I’m not a fan of this book – imo it’s not meant for women – the author likely would have thought his ideas would just confuse women. I’m not saying it’s overtly sexist – it’s just thoughtlessly so – but it is written by, for and about men in male roles – and there is a tone of superiority aboutt those men because of their roles.
Critics have attempted to define “mankind” as “humankind,” but that doesn’t work here without a LOT of very determined thinking. This is the same kind of male-bonding adventure story as male-bonding war stories – it’s just got some philosophy attached at the end.
Yes, of course this “sexism” is a part of the times in which it was written – and to include a woman in any significant role would be phony – it would change the story.
This is not to say I don’t appreciate the special quality of male bonding in times of danger. It’s just that I don’t identify at all and I don’t think the message has anything to do with me. This is the opposite of chic-lit, it’s a thinking man’s form of macho-lit.
I suppose one problem is that I’d just finished “River Thieves” by Michael Crummey and that has chapter after chapter of male-dominated river adventures and it got old. I may be hypersensitive at the moment.
To be a man is, precisely, to be responsible. It is to feel shame at the sight of what seems to be unmerited misery. It is to take pride in a victory won by one’s comrades. It is to feel, when setting one’s stone, that one is contributing to the building of the world. (p.17)
And this is not just a universal man we have here – in the next pages Exupéry carefully separates girls and women.
A girl’s reverie isolates her from me, and how shall I enter into it? What can one know of a girl who passes, walking with slow steps homeward, eyes lowered, smiling to herself, filled with adorable inventions and with fables? Out of the thoughts, the voice, the silences of a lover, she can form an empire, and thereafter she sees in all the world but him a people of barbarians. More surely than if she were on another planet, I feel her to be locked up in her language, in her secret, in her habits, in the singing echoes of her memory. Born yesterday of the volcanoes, of greenswards, of brine of the sea, she walks here already half divine.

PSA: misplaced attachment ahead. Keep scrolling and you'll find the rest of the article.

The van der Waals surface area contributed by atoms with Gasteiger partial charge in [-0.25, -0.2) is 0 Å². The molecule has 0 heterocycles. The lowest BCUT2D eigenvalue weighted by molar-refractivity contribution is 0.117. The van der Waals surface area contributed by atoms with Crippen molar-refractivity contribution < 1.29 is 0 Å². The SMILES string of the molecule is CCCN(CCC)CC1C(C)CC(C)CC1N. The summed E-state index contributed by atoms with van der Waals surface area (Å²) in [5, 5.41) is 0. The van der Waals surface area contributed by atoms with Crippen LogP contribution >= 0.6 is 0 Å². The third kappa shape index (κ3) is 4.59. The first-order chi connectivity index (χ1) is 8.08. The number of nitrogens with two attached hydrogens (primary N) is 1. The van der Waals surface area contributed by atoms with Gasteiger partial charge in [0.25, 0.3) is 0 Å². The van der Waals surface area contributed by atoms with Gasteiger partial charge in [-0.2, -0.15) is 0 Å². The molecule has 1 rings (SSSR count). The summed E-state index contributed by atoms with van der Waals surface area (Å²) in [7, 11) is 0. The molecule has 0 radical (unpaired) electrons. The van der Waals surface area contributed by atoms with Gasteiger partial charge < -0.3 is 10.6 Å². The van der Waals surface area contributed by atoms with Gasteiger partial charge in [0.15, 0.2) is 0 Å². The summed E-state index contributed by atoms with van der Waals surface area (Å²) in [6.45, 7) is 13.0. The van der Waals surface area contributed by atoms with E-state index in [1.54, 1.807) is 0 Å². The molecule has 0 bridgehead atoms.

And Exubery goes on to tell how Mademoiselle, home with her sewing, has no comprehension of what he tries to tell her. And the little girls he meets later seem like aliens, so strange are they – I’m sure little boys would have elicited an entirely different response. (Mother is obviously not mentioned – only “they” and “father.”) He wonders if they will find husbands (primo).
And then there’s the section about the blonde cousin and Dakar – (p. 40)
He’s about dead when he tells us he has a wife – WIFE?!? – heh But she just crosses his mind – nothing to dwell on out there in the desert with no water.
Another good go at war in Spain –
Their words were not the same, but their truths were identical. Why has this high communion never yet prevented men from dying in battle against each other.
But in the end the only glory given to women is as the mothers who rock the cradles (my words). I guess this is woman’s only worthy occupation. I wish I could apply the beautiful sentiments of the final chapter to the book as a whole, but I can’t. This book has been about males to this point (pilots and warriors and adventurers) and I don’t think it suddenly changes when it comes to the final words.